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Newspaper Page Text
than 30 pej: cent according tq the
"It is clearly evident that the ten
dency during the period 1900-1913
has been toward an impoverishment
of the diet of families with low in
comes." - .
The report sums up the economic
causes of diseases:
"No attempt to present the real
meaning of the problem of health
among wage workers and their fam
ilies can be complete without taking
into consideration their economic
status the wages they earn and the
income which the wage earner's fam
ily is able to receive and comparing
it with those standards which have
been agreed upon as reasonable and
necessary for the maintenance of
"Statistics of total incomes of
wage workers' families point to the
conclusion that the average total an
nual family income (including earn
ings of women and children) in the
principal manufacturing and mining
industries has been hetwen $700 and
$800 in recent years. This average,
however, does not adequately depict
the real situation; for the conclusion
is also indicated that one in every 10
or 12 workingmen's families had at
the time of the investigation an an
nual income of less than $300 a year;
that nearly a third had incomes of
less than $500 and over one-half had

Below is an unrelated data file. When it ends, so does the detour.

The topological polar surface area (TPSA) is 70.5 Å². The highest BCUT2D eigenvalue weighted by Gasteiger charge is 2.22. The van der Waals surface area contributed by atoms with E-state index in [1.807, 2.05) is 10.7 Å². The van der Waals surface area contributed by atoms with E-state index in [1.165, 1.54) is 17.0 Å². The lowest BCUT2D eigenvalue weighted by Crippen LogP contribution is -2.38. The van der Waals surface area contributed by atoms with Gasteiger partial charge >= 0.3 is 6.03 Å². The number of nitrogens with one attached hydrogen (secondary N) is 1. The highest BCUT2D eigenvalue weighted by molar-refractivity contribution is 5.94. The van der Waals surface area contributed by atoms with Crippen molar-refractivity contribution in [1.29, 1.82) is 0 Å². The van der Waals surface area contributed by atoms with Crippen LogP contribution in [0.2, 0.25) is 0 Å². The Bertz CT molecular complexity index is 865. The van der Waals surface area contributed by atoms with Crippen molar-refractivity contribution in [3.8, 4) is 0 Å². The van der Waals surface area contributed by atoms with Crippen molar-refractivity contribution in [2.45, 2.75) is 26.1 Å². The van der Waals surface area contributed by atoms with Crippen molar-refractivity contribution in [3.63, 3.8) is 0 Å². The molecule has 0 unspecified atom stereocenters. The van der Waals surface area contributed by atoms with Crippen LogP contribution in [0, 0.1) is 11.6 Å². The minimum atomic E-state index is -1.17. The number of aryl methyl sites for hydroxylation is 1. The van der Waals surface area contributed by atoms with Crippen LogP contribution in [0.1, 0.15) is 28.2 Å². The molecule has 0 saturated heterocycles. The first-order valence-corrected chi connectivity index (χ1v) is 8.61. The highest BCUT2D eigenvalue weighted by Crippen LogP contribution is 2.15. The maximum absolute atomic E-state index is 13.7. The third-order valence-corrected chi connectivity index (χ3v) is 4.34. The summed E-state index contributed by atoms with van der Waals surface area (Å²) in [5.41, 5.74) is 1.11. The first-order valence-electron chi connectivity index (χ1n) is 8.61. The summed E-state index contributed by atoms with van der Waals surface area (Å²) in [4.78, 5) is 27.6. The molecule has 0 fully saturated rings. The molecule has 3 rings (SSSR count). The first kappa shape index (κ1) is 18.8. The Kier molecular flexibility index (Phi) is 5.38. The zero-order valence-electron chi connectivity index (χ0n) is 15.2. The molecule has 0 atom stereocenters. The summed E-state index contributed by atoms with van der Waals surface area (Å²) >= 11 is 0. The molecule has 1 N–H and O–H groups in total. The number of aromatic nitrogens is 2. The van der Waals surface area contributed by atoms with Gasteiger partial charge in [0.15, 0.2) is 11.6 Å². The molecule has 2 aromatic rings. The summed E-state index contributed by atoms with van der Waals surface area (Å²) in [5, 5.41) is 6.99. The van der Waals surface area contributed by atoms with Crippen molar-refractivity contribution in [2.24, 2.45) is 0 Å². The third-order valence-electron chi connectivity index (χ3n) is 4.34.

incomes of less than $750 a year.
"Prom the foregoing," say Dr,
Warren and Mr. Sydenstricker, "it is
evident that underlying all other eco
nomic factors affecting the wage
earners' health is the fact of pov
erty." FREE MAN ARRESTED FOR
HAVING A JAIL RECORD
An ex-convict who calls himself
"The Booster," and who was arrested
simply because he has a long record,
was freed this morning when ar
raigned before Judge Pry.
Only recently released from a Ten
nessee prison, "Booster" has been.
T supporting his mother hy selling
stories of prison life.
Hundreds of these ex-convicts are
picked up to he given the "once over"
at the detective bureau every week.
They are released if "there is nothing
on them," but "Booster" was held be
cause of his extra long record.
A SECOND HUSBAND ATTEMPTS
KILLING OVER 'BUTTERFLY''
Bridgeport, Conn., April 13.
Caught in the tangled web of fate
that seems to weave awry and yet
never loses the pattern, be it fair or
grotesque, Mrs. Cora Wolter, a beau,
tiful butterfly, is dying, as is her hus
band, who attempted to kill her and
then shot and mortally wounded
Just two years ago the butterfly's
first husband, Prank Ames, suicided,
and before he blew out his brains
he wrote a note naming Prank Wol
ter, son of a wealthy Chicago cigar
manufacturer, as the man in the case
who had broken up his home by win
ning the love of the butterfly.
Shortly after Ames' death, Wol
ter and the butterfly were married.
Yesterday Wolter wrote a note just
as Frank Ames had done, and Wel
ter's note read:
"Dear Girl Frank Ames did the
same thing I am going to do. You
holcLmy love and everything I have.
Good-by, little girl; you have gone
the limit Good-by."
Wolter finished the note ana sat
quietly in the library waiting for his
wife tp enter. As she came through
the door, he fired, then shot himself
through the head.
Among the letters from other men
sent to the butterfly from Palm
Beach and other resorts where she
spent the winter and found by the
police was this one:
"I fear your dazzling beauty will
be my death. You haunt iny dreams
and I am never happy away from
you. I will kill myself if you refuse
to elope with me.